COLUMBUS (WCMH) – Hundreds of men who sued Ohio State University for allegedly mishandling and ignoring sexual abuse by university doctor Richard Strauss refuse to give up the fight even though a federal judge dismissed their claims last week.
One of the John Does in the case, who until now remained anonymous, is going public, saying there will be an appeal and there are reasons beyond the law for Ohio State University to take responsibility.
Gary Avis was a manager of the men’s gymnastics team in the early 1980s, who said what Strauss did drove him to addiction, and he believes OSU allowed it to happen.
“This is, like, horrifying that this is happening, and I might start crying now because it’s so difficult, and especially because I know the same thing happened to guys over and over and over again, and people at Ohio State, all the way to the top, knew this was happening,” Avis said.
The names change, but more than three years into the legal battle, the story is too familiar. A young man, usually an OSU athlete, goes in for what should be a routine physical.
“In fact, when I told my coach I was going, one of my teammates told me, ‘Be careful.’ I was, like, ‘Why?’” Avis said.
But he soon learned.
“One of the most embarrassing things for guys is when they have to check for a hernia and it all happened so fast, it was just impossible to start,” Avis said. “He knew exactly where to touch a man to stimulate a reaction with me.”
The groping, the assault continued.
“At the same time, I am just, like, floating away in my head because this is not something that is supposed to happen and it’s very traumatic,” Avis said.
He said 18-, 19-, 20-year-old scholarship students back then, in 1983, didn’t dare talk about it.
“It was so humiliating and embarrassing that this happened that I tried to bury this, but it didn’t work very well,” he said.
Avis’ grades plummeted, ruining his plans for grad school. He sunk into a depression and turned to drugs and alcohol.
“I remember a couple of times I, the middle of the night, 2 a.m., sitting on the ground in Tuttle Park, just, like, crying out to God to, like, help me, to stop this,” he said.
For nearly 40 years, he buried the pain, but he’s been sober now for three decades, and when investigators hired by the university, from the law firm Perkins Coie, called him, he finally talked, and he joined one of the lawsuits, hoping to protect today’s students.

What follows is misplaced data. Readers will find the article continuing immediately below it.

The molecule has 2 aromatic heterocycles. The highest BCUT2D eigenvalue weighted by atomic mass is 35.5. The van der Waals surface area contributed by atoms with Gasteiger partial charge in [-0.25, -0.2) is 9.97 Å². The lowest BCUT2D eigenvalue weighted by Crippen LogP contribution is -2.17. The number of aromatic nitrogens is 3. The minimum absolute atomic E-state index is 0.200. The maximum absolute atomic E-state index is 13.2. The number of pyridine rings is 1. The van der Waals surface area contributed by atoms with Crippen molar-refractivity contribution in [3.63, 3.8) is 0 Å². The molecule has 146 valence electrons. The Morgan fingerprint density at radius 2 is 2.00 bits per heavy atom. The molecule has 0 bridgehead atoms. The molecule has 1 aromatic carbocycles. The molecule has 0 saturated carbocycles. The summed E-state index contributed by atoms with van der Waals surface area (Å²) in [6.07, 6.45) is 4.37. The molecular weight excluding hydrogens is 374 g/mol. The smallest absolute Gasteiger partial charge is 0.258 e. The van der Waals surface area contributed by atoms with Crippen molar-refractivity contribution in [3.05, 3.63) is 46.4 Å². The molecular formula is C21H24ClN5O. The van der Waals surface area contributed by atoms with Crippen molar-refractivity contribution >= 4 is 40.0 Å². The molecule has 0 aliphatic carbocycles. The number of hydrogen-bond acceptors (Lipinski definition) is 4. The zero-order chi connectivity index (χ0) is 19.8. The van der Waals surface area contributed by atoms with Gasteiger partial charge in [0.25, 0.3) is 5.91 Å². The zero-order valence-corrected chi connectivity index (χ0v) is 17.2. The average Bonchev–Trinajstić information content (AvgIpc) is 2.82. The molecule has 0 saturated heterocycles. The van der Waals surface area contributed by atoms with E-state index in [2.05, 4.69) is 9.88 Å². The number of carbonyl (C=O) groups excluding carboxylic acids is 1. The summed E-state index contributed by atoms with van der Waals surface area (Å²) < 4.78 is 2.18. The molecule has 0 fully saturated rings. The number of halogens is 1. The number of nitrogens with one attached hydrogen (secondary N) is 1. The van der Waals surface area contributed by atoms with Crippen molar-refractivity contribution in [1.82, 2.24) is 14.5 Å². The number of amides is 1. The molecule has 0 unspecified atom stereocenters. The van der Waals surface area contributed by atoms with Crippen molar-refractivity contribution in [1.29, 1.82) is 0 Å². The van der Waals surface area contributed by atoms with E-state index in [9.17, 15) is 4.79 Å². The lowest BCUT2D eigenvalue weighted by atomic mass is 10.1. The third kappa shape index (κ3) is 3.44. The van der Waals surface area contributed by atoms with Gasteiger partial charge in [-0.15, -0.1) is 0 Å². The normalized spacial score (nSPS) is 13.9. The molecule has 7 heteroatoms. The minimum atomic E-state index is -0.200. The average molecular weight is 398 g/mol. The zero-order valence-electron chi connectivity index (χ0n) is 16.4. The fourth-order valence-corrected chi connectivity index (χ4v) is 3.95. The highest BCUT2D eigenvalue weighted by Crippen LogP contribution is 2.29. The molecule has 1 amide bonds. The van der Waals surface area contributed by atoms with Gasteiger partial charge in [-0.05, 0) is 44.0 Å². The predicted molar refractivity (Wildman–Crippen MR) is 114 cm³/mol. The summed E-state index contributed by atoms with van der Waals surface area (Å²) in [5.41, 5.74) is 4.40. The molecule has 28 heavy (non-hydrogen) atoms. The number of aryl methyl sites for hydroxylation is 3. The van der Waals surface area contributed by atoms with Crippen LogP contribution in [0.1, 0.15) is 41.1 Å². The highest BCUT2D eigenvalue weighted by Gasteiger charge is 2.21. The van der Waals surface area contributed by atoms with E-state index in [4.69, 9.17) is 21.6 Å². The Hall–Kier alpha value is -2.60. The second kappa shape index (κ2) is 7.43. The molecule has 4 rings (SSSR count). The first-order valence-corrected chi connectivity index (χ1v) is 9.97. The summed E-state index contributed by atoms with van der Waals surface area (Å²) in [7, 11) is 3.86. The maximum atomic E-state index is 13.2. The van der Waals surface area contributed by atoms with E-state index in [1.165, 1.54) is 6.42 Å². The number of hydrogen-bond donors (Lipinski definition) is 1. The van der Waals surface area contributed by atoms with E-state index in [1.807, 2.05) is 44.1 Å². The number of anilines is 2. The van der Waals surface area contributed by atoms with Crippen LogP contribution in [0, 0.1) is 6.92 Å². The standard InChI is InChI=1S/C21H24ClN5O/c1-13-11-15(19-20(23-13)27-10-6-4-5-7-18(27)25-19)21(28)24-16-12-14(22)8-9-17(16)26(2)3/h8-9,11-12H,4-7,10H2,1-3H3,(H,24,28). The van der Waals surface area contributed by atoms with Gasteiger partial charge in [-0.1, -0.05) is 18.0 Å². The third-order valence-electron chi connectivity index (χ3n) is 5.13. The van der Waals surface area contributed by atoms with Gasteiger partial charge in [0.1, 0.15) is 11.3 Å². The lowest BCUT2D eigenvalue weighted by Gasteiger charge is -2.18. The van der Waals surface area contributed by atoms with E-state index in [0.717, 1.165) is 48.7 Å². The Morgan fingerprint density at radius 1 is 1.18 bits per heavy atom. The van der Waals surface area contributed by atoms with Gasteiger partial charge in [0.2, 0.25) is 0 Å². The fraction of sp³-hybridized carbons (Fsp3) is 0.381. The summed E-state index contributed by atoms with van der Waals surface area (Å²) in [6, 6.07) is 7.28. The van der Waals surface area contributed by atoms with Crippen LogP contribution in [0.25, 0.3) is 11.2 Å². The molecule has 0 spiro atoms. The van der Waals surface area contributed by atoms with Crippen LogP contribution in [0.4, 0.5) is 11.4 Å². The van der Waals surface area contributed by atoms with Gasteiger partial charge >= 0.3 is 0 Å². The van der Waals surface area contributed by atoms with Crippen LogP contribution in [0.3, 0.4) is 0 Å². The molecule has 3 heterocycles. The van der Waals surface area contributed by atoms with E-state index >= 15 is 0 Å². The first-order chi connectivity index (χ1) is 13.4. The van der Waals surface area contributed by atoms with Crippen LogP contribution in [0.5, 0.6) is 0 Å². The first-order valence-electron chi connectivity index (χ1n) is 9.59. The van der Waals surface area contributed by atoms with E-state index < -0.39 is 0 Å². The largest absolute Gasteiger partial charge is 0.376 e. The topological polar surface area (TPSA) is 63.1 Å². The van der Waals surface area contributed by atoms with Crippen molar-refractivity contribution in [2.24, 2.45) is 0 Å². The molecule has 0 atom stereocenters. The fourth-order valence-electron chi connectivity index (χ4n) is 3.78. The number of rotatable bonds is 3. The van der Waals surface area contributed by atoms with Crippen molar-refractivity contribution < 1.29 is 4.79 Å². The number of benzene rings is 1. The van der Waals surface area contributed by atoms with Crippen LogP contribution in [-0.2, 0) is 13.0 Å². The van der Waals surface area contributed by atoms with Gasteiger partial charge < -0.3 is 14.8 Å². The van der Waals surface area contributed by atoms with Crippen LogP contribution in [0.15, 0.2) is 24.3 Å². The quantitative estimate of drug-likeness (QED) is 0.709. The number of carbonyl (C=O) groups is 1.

“I can’t go to a gymnastics meet or a practice without seeing myself or my teammates in these guys now,” Avis said. “They look like kids to me now and I’m, like, ‘This was us,’ and I told myself I cannot let this happen to people again, so for people that say it’s about money, it’s not.”
Avis said the university argued it has no legal obligation here, but he believes it has a moral one.
“It’s what I’ve learned, my faith, being Jewish,” Avis said. “It’s what I’ve learned from my parents, especially my father, about doing the right thing, even when the personal cost might be high. That Ohio State knew what was going on and that’s one of the things that makes me angry, and I think all of the other guys, the other victims, is that somebody could have stopped this.”
Avis wants to secure a way for students to report sexual abuse.
In a statement Wednesday, Ohio State said:
“Over the past 20 years, Ohio State has committed substantial resources to prevent and address sexual misconduct. These actions include new policies, programs, staffing and tools throughout the university.”OSU statement
“Within the Department of Athletics, the university has made significant improvements, including additional options for reporting misconduct and expanded training…”
The university also has an anonymous reporting hotline that receives hundreds of reports a year. For more on how to report sexual abuse to the university, click here.